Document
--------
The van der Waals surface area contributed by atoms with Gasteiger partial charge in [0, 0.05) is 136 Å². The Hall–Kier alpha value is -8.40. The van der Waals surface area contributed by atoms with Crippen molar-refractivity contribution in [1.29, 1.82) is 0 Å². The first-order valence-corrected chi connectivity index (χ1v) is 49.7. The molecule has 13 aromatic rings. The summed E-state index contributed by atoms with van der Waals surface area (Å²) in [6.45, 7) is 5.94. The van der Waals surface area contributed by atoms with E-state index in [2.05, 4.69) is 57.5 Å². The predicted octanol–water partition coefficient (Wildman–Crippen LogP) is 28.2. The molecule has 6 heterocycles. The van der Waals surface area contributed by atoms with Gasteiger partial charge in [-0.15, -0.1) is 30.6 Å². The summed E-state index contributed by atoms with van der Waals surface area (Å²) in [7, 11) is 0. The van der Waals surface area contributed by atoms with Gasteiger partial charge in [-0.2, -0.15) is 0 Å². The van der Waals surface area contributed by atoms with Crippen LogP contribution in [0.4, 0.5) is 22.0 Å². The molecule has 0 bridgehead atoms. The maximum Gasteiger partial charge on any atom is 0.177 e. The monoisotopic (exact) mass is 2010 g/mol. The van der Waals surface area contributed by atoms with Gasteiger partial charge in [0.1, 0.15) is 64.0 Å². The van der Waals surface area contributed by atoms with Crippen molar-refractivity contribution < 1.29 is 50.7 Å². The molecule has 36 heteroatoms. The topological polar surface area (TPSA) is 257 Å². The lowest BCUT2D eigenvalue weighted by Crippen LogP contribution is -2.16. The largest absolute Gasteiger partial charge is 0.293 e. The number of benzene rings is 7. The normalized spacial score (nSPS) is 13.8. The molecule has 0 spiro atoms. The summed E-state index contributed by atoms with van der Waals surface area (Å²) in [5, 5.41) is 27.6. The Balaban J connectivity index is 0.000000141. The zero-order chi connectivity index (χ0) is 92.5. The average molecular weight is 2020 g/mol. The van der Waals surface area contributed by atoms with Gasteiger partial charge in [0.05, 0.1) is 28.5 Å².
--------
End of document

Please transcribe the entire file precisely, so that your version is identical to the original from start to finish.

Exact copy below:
The van der Waals surface area contributed by atoms with Gasteiger partial charge in [0, 0.05) is 136 Å². The Hall–Kier alpha value is -8.40. The van der Waals surface area contributed by atoms with Crippen molar-refractivity contribution in [1.29, 1.82) is 0 Å². The first-order valence-corrected chi connectivity index (χ1v) is 49.7. The molecule has 13 aromatic rings. The summed E-state index contributed by atoms with van der Waals surface area (Å²) in [6.45, 7) is 5.94. The van der Waals surface area contributed by atoms with E-state index in [2.05, 4.69) is 57.5 Å². The predicted octanol–water partition coefficient (Wildman–Crippen LogP) is 28.2. The molecule has 6 heterocycles. The van der Waals surface area contributed by atoms with Gasteiger partial charge in [-0.15, -0.1) is 30.6 Å². The summed E-state index contributed by atoms with van der Waals surface area (Å²) in [7, 11) is 0. The van der Waals surface area contributed by atoms with Gasteiger partial charge in [-0.2, -0.15) is 0 Å². The van der Waals surface area contributed by atoms with Crippen LogP contribution in [0.4, 0.5) is 22.0 Å². The molecule has 0 bridgehead atoms. The maximum Gasteiger partial charge on any atom is 0.177 e. The monoisotopic (exact) mass is 2010 g/mol. The van der Waals surface area contributed by atoms with Gasteiger partial charge in [0.1, 0.15) is 64.0 Å². The van der Waals surface area contributed by atoms with Crippen molar-refractivity contribution < 1.29 is 50.7 Å². The molecule has 36 heteroatoms. The topological polar surface area (TPSA) is 257 Å². The lowest BCUT2D eigenvalue weighted by Crippen LogP contribution is -2.16. The largest absolute Gasteiger partial charge is 0.293 e. The number of benzene rings is 7. The normalized spacial score (nSPS) is 13.8. The molecule has 0 spiro atoms. The summed E-state index contributed by atoms with van der Waals surface area (Å²) in [5, 5.41) is 27.6. The Balaban J connectivity index is 0.000000141. The zero-order chi connectivity index (χ0) is 92.5. The average molecular weight is 2020 g/mol. The van der Waals surface area contributed by atoms with Gasteiger partial charge in [0.05, 0.1) is 28.5 Å².